July 25, 2011

the (un)invisible man


There are millions of experiences out here for the experiencing and perhaps the most poignant is the experience of being a minority. Dispatches from the frontier: being a minority sucks.

I can't disappear, I can't fade into the background. I'm always on display. Sometimes it's not so bad and some days it's unbearable but it's something that never comes off and never goes away.

My otherness is impossible forget as each day brings subtle, flat and overt reminders addressed as offhand comments or jeering children or slurring drunks. As tiresome as these things can be, especially one year in and one to go, they bruise only. More than insults and irritation it's the isolation. There are some things that nobody in my village ever really "gets." Somethings I can't explain to even the most willing, educated, kindly people in the township. The people I consider to be my closest friends. I wish they could just listen and understand and change their outlook seamlessly but, obviously, that's a bit of a fantasy.

I can't help but compare my experience as a minority here with my previous experience in the majority...needless to say I think I've become more sensitive.

But like nearly every hardship I face in Peace Corps I can stand outside of it, to some extent, as my life here has a two year expiration date. None of my challenges are permanent and that's comforting. It's like in middle school when some teacher duck tapes your thumb to your palm for the day. It sucks but not too much because you know it's only for the day. Owing, perhaps, to the time bound nature of the experience I am afforded a rather clinical perspective of my own frustrations.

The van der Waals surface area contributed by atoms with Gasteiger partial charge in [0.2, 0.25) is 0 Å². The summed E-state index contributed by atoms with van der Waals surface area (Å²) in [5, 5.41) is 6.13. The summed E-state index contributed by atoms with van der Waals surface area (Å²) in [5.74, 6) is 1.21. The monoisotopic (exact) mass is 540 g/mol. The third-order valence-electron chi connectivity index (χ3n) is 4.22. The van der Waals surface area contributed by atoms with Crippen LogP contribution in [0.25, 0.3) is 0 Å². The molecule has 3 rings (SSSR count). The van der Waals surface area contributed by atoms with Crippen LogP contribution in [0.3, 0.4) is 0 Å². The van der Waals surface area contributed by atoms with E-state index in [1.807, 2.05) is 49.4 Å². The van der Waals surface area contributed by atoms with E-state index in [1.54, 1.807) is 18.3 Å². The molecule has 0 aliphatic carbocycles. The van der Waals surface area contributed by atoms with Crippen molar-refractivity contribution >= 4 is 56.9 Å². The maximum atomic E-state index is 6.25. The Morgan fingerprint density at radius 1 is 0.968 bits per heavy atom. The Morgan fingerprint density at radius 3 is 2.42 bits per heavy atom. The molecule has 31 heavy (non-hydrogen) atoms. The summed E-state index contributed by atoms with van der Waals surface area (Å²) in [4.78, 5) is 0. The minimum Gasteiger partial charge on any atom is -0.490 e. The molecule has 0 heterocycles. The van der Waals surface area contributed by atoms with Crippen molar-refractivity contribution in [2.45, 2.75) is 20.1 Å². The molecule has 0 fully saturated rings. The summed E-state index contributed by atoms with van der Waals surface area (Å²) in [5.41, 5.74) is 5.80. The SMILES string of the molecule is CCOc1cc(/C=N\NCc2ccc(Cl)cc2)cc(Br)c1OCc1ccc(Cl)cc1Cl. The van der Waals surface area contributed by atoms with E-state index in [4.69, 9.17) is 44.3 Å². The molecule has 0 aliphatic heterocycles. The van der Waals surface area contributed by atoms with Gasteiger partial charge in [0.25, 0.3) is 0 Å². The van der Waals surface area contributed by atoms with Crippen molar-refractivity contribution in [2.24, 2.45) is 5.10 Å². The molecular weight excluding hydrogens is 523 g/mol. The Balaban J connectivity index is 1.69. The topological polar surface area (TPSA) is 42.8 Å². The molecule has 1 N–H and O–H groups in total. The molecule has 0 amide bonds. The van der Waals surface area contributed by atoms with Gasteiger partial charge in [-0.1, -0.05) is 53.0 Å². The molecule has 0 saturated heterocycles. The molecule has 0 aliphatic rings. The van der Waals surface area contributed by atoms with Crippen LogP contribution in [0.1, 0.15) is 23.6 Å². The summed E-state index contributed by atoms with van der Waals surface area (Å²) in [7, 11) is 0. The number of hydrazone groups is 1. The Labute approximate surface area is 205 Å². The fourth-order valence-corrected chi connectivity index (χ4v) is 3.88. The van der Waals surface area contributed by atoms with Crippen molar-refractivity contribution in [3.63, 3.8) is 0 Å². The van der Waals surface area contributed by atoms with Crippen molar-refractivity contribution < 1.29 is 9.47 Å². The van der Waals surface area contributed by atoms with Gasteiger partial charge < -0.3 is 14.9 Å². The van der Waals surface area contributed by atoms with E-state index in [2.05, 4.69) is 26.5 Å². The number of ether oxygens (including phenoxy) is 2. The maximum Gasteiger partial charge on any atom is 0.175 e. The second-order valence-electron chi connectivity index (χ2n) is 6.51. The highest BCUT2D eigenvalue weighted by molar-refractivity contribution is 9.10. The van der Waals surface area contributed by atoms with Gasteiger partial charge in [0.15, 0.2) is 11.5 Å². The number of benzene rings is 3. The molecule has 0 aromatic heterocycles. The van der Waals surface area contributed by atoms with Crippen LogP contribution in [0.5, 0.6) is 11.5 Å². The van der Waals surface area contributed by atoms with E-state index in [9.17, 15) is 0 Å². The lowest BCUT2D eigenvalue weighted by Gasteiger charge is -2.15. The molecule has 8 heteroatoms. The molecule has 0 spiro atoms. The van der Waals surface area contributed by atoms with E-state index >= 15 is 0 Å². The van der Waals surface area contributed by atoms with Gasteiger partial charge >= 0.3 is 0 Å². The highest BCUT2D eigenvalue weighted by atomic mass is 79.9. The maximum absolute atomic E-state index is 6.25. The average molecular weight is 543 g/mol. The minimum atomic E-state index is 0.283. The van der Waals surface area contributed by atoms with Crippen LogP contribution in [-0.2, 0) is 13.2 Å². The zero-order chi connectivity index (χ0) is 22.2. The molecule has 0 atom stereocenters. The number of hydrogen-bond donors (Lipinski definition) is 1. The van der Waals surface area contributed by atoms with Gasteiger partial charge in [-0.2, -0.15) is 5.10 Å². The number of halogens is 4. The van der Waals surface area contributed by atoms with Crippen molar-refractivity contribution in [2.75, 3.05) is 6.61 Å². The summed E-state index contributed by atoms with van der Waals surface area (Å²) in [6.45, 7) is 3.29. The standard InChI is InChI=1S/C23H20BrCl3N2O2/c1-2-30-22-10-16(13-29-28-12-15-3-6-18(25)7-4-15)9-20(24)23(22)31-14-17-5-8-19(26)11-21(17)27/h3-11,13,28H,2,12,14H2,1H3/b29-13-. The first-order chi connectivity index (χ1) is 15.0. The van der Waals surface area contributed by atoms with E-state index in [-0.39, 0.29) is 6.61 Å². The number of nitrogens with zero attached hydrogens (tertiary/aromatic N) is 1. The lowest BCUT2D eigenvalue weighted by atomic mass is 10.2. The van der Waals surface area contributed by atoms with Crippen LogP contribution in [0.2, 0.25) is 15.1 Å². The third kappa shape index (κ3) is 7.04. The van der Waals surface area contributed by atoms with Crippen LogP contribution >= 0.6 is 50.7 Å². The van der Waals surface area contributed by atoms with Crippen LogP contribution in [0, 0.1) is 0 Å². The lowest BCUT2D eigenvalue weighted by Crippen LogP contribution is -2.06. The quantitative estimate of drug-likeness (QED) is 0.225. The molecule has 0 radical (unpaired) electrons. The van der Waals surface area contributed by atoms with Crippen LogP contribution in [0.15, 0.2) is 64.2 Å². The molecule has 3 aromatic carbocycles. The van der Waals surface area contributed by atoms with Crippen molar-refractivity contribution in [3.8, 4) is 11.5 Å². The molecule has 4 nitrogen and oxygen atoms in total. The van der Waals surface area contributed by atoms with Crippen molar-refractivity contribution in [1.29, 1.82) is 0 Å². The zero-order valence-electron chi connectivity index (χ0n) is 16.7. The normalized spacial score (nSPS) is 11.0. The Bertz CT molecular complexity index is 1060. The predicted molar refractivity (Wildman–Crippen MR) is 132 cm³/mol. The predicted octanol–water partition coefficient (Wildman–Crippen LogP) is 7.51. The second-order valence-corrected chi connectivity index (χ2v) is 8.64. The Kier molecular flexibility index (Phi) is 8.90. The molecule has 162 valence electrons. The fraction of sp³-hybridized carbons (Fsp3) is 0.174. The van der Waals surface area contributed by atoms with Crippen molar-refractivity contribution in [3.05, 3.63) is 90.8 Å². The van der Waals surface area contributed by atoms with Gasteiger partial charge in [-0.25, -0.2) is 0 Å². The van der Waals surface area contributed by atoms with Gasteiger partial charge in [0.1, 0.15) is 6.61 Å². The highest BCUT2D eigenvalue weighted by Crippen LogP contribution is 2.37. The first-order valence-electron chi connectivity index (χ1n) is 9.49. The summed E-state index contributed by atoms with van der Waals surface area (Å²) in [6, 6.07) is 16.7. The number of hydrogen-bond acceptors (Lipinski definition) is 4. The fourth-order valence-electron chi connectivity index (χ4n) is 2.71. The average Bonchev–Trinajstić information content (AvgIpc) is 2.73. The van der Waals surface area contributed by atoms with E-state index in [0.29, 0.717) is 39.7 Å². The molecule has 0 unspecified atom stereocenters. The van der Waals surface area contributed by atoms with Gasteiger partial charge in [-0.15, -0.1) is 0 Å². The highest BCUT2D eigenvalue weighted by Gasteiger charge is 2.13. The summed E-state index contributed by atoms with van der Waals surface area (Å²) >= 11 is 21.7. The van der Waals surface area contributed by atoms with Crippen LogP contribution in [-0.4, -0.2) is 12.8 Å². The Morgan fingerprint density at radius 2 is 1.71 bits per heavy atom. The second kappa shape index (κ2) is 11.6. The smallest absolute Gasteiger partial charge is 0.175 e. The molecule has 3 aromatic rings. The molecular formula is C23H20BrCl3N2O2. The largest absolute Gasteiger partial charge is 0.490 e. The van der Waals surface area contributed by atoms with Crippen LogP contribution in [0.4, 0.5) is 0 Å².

Sometimes.
*************************Edit 19/9/2011**********************************
This is a really stupid post and some pretty lousy writing.

Basically what I wanted to say is that I'm tired of being stared at all the time.  Anonymity has gone the way of, I dunno, decent cheese.  It's not something I'm likely to get back until I come back Stateside.  Something that I do appreciate is the perspective I have gleaned from this experience.

I mean, every possible factor is skewed in my favor.  The stereo-type of white people here is that we are healthy wealthy and educated.  Even the nature of the experience is finite, there's a two year window that I have to put up with all this and afterwards I'm back in the happy majority bubble.  I can't help but contrast that with what minorities in the US have to put up with.  Most of the stereo types are negative and the experience certainly doesn't have a two-years-and-you're-free time stamp.  I can't even imagine how much weight that is to carry around.  As comparatively easy the experience is for me, it still drives me up the wall.

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